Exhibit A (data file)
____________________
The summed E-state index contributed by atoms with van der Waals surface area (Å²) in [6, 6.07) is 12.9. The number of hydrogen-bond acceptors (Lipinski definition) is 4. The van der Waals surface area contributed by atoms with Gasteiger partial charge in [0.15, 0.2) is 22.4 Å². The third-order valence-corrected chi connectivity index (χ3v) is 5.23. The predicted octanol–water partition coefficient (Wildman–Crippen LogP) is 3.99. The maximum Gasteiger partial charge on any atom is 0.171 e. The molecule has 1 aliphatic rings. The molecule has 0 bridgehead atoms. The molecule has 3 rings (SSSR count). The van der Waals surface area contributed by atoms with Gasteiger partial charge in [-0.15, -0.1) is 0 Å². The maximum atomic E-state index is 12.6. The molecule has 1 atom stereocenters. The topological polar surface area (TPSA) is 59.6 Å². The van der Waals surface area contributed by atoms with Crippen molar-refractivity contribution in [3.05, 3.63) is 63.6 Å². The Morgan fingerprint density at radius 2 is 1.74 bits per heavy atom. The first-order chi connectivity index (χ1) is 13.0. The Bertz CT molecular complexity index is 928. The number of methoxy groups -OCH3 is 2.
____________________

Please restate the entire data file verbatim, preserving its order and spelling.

The summed E-state index contributed by atoms with van der Waals surface area (Å²) in [6, 6.07) is 12.9. The number of hydrogen-bond acceptors (Lipinski definition) is 4. The van der Waals surface area contributed by atoms with Gasteiger partial charge in [0.15, 0.2) is 22.4 Å². The third-order valence-corrected chi connectivity index (χ3v) is 5.23. The predicted octanol–water partition coefficient (Wildman–Crippen LogP) is 3.99. The maximum Gasteiger partial charge on any atom is 0.171 e. The molecule has 1 aliphatic rings. The molecule has 0 bridgehead atoms. The molecule has 3 rings (SSSR count). The van der Waals surface area contributed by atoms with Gasteiger partial charge in [-0.15, -0.1) is 0 Å². The maximum atomic E-state index is 12.6. The molecule has 1 atom stereocenters. The topological polar surface area (TPSA) is 59.6 Å². The van der Waals surface area contributed by atoms with Crippen molar-refractivity contribution in [3.05, 3.63) is 63.6 Å². The Morgan fingerprint density at radius 2 is 1.74 bits per heavy atom. The first-order chi connectivity index (χ1) is 13.0. The Bertz CT molecular complexity index is 928. The number of methoxy groups -OCH3 is 2.